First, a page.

Muscle MT techniques (Jones technique on the trapezius and neural mobilization therapy of the occipital nerve) showed significant improvements in CGH pain intensity and frequency, perceived disability, and cervical ROM. Ischemic compression of myofascial trigger points in the sternocleidomastoid muscles also significantly reduced the intensity, frequency, and duration of patients’ CGH. Trapezius muscle stretching and craniocervical flexion exercises showed improvements with active intervention in pain intensity and trapezius muscle fatigue.

Translatory vertebral mobilization (straight-line forces delivered in a parallel or perpendicular direction to a vertebral motion segment) applied at C1 resulted in immediate significant improvements in pain intensity, cervical ROM, and trapezius pain pressure threshold.

In the final included study, a self-acupressure pillow was not as effective as MT techniques at reducing frequency, pain intensity or perceived disability of CGH.

Clinical Application & Conclusions:

All the manual therapy (MT) techniques that were evaluated in this study were shown to improve CGH symptoms and, therefore, could be effective in the treatment of patients with this condition. Nevertheless, the self-acupressure pillow with a combination of MT techniques failed to reduce the intensity of headaches.

Upper cervical SMT was the most effective MT technique and can be used to maintain results long-term. The combination of different techniques, such as muscle energy techniques, SMT, and Mulligan’s SNAGs, as well as strengthening of the deep neck flexors, were also shown to be beneficial for the treatment of CGH.

SMT reduced CGH intensity to less than 2 out of 10 points, although when coupled with specific exercise, did not lead to additional improvements. The greatest reduction in pain intensity was achieved in studies that used between 6 and 8 sessions of SMT.

Study Methods:

This was a systematic review that followed the PRISMA (Preferred Reporting Items for Systematic Reviews and Meta-analyses) guidelines and the recommendations from the Cochrane Collaboration.

The criteria for study inclusion were as follows:
  • patients with CGH;
  • MT intervention;
  • involved a control group or comparison with other MT techniques;
  • outcomes that included characteristics of CGH, such as intensity, frequency, and duration, and cervical ROM;
  • published within the last 5 years; and
  • employed an experimental design.
Six databases were searched using various combinations of the following terms: secondary headache disorders, physical therapy modalities, musculoskeletal manipulations, cervicogenic headache, manual therapy, and physical therapy. Any duplicate publications were removed and then 2 reviewers independently screened articles for eligibility. Any disagreements were resolved by discussion between the reviewers until agreement was reached. The 2 reviewers also independently extracted data from the included studies for analysis. The quality of the included studies was assessed using the Oxford 2011 Levels of Evidence and the Jadad scale.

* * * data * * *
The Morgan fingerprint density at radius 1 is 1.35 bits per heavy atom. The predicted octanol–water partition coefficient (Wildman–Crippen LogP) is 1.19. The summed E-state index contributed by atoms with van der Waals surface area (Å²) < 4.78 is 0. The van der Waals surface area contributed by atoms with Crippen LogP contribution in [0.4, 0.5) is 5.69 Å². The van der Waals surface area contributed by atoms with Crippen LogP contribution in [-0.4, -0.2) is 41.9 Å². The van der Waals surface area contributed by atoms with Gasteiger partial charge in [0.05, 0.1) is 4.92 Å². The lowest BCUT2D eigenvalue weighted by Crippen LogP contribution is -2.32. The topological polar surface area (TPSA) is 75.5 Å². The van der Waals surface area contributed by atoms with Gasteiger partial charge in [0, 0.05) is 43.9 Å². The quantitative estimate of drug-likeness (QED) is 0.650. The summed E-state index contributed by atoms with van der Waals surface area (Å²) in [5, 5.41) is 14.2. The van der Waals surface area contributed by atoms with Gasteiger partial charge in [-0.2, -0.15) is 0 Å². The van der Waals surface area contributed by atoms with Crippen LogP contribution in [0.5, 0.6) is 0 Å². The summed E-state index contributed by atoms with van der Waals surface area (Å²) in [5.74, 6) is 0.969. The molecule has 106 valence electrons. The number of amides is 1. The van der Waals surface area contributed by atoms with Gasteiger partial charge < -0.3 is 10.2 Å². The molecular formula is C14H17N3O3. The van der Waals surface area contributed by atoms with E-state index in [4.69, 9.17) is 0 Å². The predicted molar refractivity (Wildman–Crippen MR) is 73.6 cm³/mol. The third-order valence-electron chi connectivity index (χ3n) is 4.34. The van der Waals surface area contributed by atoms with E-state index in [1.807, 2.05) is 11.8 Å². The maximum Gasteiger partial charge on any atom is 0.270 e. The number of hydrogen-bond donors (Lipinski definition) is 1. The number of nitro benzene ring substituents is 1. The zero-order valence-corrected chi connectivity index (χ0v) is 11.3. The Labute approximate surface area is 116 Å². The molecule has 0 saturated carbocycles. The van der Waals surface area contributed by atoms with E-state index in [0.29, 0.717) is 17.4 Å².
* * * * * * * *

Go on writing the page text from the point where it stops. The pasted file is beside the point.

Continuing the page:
Pre-and post-test comparisons of each intervention group in the studies were analyzed; however, meta-analyses were not possible due to variability in the assessment methods that were used.

Study Strengths / Weaknesses

This systematic review was well done, considering that not many high-quality studies have been conducted on this topic and few of the studies analyzed long-term results. Also, the fact that there are so many types of MT techniques made it difficult to make useful comparisons.

The authors listed several study limitations, as follows:
  • only studies published in the last 5 years were included,
  • quasi-experimental studies were included, and
  • studies with small sample sizes were included.
The authors suggested that future research is needed that include studies of adequate methodological quality, studies that compare more MT techniques and in different combinations of techniques, including patients with acute and chronic diagnoses and populations of different age ranges, and to compare the effect of MT techniques between both sexes.

Additional References:

  1. Knackstedt H, Bansevicius D, Aasseth K, et al. Cervicogenic headache in the general population: the Akershus study of chronic headache. Cephalalgia 2010; 30: 1468-1476.
  2. Headache Classification Committee of the International Headache Society. The International Classification of Headache Disorders, 3rd edition. Cephalalgia 2018; 38(1): 1-211.
  3. Sedighi A, Ansari N, Naghdi S. Comparison of acute effects of superficial and deep dry needling into trigger points of suboccipital and upper trapezius muscles in patients with cervicogenic headache. J Bodyw Mov Ther 2017; 21(4): 810-14.
  4. Bogduk N, Govind J. Cervicogenic headache: an assessment of the evidence on clinical diagnosis, invasive tests, and treatment. Lancet Neurol 2009; 8(10): 959-68.
  5. Fernandez M, Moore C, Tan J, et al. Spinal manipulation for the management of cervicogenic headache: a systematic review and meta-analysis. Eur J Pain 2020; 24(9): 1687-1702.
  6. Haas M, Bronfort G, Evans R, et al. Dose-response and efficacy of spinal manipulation for care of cervicogenic headache: a dual-center randomized controlled trial. Spine J 2018; 18(10): 1741-54.